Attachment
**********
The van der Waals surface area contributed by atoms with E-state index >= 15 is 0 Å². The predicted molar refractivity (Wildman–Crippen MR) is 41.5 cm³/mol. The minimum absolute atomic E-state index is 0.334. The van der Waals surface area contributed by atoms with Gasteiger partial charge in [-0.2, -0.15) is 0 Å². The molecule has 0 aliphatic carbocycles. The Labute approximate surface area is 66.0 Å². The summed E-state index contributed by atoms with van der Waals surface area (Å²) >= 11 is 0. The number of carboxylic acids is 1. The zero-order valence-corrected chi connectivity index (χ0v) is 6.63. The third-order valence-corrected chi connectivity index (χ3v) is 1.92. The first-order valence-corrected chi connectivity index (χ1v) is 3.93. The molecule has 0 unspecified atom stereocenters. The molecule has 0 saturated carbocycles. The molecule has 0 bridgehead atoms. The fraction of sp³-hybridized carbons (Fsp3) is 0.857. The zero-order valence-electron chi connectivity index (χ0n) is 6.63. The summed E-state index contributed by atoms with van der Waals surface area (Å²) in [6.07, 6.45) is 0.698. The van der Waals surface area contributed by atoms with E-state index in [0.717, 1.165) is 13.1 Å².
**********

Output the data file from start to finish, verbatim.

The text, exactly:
The van der Waals surface area contributed by atoms with E-state index >= 15 is 0 Å². The predicted molar refractivity (Wildman–Crippen MR) is 41.5 cm³/mol. The minimum absolute atomic E-state index is 0.334. The van der Waals surface area contributed by atoms with Gasteiger partial charge in [-0.2, -0.15) is 0 Å². The molecule has 0 aliphatic carbocycles. The Labute approximate surface area is 66.0 Å². The summed E-state index contributed by atoms with van der Waals surface area (Å²) >= 11 is 0. The number of carboxylic acids is 1. The zero-order valence-corrected chi connectivity index (χ0v) is 6.63. The third-order valence-corrected chi connectivity index (χ3v) is 1.92. The first-order valence-corrected chi connectivity index (χ1v) is 3.93. The molecule has 0 unspecified atom stereocenters. The molecule has 0 saturated carbocycles. The molecule has 0 bridgehead atoms. The fraction of sp³-hybridized carbons (Fsp3) is 0.857. The zero-order valence-electron chi connectivity index (χ0n) is 6.63. The summed E-state index contributed by atoms with van der Waals surface area (Å²) in [6.07, 6.45) is 0.698. The van der Waals surface area contributed by atoms with E-state index in [0.717, 1.165) is 13.1 Å².